Quenelle from the East Side of France

Quenelle is a salty dish made with poached fish or chicken, and typically semolina (or bread dough), water, eggs and milk. The mixture is fashioned into small football-shaped bundles and immersed in a sauce, typically tomato, béchamel, or crawfish. The most popular quenelles, found in supermarkets and homes alike, are made with a fish called brochet (pike). The word quenelle comes from the German knödel (meaning boulette, a ball of dough or dumpling). Mentioned in an ancient culinary treaty, quenelles were originally a Roman dish. While they are popular in many countries in Europe, this dish is also typical of some French regional cuisines, especially in the Lyon, Lorraine, and Alsace areas. French King Louis XV supposedly feasted on this dish, though the version of quenelle heate at court was probably not the one we typically encounter in our plates today. During the Second World War, the dish was made without the fish and meat ingredients. Today, quenelle does not only designate the food: in France, it also references a contentious gesture, popularized by the French comedian Dieudonné. In a skit that criticized “the religious establishment”, he joked that the dish looked like a suppository. The comedian then made a gesture with this imaginary quenelle (an “up yours!” gesture), which some saw as an inverted Nazi salute (and thus antisemitic).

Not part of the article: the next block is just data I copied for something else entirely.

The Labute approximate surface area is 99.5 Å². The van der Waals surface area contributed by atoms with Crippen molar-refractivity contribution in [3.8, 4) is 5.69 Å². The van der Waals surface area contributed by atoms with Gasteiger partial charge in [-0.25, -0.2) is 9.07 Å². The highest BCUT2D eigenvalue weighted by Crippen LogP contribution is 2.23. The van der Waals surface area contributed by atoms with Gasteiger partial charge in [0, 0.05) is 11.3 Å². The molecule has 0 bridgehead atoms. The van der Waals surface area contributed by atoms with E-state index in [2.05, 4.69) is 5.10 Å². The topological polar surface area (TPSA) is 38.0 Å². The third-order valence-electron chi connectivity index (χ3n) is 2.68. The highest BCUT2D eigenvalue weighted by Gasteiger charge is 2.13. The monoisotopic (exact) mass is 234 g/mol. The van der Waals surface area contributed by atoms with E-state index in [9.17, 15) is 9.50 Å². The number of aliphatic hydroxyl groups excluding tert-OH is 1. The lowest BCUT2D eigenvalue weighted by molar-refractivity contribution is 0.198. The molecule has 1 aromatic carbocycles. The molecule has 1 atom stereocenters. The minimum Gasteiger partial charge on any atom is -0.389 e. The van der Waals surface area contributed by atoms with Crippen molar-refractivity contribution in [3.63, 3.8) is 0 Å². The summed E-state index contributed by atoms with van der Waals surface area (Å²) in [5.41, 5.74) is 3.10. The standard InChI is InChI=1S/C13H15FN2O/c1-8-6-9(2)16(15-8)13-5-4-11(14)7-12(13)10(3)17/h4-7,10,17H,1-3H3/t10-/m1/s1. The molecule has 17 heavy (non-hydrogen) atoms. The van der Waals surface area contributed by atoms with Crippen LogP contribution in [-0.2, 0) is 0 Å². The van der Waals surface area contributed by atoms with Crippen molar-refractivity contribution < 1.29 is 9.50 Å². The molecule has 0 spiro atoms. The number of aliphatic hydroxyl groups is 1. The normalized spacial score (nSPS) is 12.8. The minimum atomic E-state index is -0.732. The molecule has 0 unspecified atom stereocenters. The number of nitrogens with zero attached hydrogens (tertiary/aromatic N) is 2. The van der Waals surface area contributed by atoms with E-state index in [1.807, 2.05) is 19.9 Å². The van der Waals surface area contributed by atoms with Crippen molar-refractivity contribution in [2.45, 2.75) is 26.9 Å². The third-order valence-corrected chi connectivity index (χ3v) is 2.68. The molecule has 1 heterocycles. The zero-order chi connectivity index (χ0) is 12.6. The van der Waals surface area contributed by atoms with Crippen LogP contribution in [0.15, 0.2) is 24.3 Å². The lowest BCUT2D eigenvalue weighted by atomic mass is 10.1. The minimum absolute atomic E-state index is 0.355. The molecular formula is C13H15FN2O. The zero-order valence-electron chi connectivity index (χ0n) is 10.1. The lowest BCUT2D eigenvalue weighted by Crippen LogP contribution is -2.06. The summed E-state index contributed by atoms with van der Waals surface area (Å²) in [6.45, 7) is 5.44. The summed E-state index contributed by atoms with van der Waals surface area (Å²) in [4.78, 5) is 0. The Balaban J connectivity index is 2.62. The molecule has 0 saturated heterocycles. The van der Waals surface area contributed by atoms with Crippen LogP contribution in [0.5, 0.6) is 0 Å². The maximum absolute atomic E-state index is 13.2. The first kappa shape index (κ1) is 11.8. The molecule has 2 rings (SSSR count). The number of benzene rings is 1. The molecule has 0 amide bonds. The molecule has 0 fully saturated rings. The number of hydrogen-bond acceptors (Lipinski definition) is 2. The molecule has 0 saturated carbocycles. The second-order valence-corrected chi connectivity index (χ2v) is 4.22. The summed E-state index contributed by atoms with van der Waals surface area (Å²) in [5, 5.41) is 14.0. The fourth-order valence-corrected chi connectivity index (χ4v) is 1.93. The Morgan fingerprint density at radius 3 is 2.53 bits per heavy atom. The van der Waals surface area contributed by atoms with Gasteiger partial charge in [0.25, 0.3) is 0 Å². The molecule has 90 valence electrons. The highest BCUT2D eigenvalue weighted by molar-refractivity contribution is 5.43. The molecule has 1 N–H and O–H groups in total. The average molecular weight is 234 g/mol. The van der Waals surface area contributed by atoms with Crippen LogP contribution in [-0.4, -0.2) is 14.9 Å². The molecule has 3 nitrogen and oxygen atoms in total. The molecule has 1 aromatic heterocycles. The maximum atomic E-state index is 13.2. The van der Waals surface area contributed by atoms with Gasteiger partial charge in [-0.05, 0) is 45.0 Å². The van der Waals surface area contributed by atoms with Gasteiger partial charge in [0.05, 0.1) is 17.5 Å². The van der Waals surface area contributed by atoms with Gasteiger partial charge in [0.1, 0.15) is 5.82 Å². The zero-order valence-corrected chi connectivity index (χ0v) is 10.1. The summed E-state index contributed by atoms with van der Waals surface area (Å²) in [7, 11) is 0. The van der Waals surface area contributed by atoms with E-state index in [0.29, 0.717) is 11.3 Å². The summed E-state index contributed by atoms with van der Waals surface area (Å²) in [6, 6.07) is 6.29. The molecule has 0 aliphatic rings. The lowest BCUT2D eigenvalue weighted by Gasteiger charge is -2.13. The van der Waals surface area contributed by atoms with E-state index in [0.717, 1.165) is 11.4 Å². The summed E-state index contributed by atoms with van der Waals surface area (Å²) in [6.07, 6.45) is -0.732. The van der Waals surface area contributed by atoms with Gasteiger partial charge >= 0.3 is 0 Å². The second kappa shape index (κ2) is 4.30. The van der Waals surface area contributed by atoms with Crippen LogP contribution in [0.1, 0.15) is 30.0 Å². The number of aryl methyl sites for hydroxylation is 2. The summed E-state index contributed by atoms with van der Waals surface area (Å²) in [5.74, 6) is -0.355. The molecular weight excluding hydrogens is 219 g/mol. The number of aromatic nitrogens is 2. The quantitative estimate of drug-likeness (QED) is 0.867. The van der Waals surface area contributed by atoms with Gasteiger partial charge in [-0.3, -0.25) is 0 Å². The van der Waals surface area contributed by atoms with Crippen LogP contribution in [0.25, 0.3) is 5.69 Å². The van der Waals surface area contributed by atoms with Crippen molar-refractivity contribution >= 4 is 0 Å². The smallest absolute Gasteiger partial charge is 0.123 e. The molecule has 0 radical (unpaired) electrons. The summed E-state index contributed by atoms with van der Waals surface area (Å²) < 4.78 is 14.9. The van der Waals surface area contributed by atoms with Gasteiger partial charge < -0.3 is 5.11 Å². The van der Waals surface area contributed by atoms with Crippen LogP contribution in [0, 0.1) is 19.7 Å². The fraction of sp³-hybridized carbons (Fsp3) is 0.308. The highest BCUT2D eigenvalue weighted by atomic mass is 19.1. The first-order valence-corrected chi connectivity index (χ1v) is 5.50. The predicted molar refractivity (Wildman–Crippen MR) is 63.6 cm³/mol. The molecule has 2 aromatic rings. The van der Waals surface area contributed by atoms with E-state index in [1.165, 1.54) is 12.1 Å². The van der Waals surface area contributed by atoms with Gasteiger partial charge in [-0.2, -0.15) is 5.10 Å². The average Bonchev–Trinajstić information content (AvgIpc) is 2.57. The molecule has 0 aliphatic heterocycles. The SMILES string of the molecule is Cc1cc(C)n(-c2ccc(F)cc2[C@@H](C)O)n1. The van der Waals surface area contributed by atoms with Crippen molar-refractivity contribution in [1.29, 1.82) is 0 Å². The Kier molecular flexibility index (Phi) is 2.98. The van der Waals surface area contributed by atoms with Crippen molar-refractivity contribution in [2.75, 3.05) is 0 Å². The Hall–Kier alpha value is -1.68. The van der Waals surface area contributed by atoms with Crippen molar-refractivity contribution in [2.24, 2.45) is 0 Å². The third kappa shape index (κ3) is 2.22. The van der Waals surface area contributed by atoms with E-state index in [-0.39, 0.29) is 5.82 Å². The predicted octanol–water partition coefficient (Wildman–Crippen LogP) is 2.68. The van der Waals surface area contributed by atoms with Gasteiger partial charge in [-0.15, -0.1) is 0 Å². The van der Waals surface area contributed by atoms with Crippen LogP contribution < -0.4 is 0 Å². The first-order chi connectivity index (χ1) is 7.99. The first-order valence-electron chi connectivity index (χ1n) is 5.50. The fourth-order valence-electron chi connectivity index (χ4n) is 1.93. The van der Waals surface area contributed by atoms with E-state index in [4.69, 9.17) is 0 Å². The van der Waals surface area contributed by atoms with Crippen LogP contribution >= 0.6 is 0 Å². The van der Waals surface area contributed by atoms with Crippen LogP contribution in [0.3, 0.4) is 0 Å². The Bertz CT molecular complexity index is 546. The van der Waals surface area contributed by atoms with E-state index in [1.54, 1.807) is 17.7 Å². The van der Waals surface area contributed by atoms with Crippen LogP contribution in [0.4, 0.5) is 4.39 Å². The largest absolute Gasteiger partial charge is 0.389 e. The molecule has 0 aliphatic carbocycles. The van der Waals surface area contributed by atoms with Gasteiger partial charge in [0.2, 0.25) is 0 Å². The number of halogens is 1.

Quenelle in crayfish sauce

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